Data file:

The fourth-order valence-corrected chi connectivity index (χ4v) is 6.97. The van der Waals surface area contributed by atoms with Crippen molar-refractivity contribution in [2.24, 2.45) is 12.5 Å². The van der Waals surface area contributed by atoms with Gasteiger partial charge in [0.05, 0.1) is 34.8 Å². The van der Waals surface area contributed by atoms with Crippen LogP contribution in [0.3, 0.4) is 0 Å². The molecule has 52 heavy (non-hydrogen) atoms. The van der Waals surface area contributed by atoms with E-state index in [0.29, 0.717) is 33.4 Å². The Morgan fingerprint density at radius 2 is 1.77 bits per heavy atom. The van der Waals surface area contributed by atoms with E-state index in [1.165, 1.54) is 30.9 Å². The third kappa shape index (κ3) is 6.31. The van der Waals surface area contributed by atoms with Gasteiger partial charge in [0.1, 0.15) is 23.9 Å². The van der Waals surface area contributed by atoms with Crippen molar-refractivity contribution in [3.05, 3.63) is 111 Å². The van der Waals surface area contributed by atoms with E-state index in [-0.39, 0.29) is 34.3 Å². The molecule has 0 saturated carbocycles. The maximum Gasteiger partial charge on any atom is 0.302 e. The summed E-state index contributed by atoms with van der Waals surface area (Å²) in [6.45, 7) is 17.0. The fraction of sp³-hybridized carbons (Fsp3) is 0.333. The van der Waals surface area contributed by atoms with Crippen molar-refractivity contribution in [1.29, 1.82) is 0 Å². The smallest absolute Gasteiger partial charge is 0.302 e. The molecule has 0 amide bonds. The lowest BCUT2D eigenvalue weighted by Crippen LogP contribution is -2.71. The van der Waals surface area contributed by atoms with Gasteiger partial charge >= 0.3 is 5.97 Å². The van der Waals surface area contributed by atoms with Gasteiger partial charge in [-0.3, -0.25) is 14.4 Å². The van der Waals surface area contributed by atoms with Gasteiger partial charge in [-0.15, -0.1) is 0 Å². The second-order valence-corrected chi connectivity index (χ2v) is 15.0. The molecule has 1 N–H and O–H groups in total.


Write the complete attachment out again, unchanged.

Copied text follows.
The fourth-order valence-corrected chi connectivity index (χ4v) is 6.97. The van der Waals surface area contributed by atoms with Crippen molar-refractivity contribution in [2.24, 2.45) is 12.5 Å². The van der Waals surface area contributed by atoms with Gasteiger partial charge in [0.05, 0.1) is 34.8 Å². The van der Waals surface area contributed by atoms with Crippen LogP contribution in [0.3, 0.4) is 0 Å². The molecule has 52 heavy (non-hydrogen) atoms. The van der Waals surface area contributed by atoms with E-state index in [0.29, 0.717) is 33.4 Å². The Morgan fingerprint density at radius 2 is 1.77 bits per heavy atom. The van der Waals surface area contributed by atoms with E-state index in [1.165, 1.54) is 30.9 Å². The third kappa shape index (κ3) is 6.31. The van der Waals surface area contributed by atoms with Gasteiger partial charge in [0.1, 0.15) is 23.9 Å². The van der Waals surface area contributed by atoms with Crippen molar-refractivity contribution in [3.05, 3.63) is 111 Å². The van der Waals surface area contributed by atoms with E-state index in [-0.39, 0.29) is 34.3 Å². The molecule has 0 saturated carbocycles. The maximum Gasteiger partial charge on any atom is 0.302 e. The summed E-state index contributed by atoms with van der Waals surface area (Å²) in [6.45, 7) is 17.0. The fraction of sp³-hybridized carbons (Fsp3) is 0.333. The van der Waals surface area contributed by atoms with Crippen molar-refractivity contribution in [1.29, 1.82) is 0 Å². The smallest absolute Gasteiger partial charge is 0.302 e. The molecule has 0 amide bonds. The lowest BCUT2D eigenvalue weighted by Crippen LogP contribution is -2.71. The van der Waals surface area contributed by atoms with Gasteiger partial charge >= 0.3 is 5.97 Å². The van der Waals surface area contributed by atoms with Gasteiger partial charge in [-0.3, -0.25) is 14.4 Å². The van der Waals surface area contributed by atoms with Gasteiger partial charge in [-0.15, -0.1) is 0 Å². The second-order valence-corrected chi connectivity index (χ2v) is 15.0. The molecule has 1 N–H and O–H groups in total.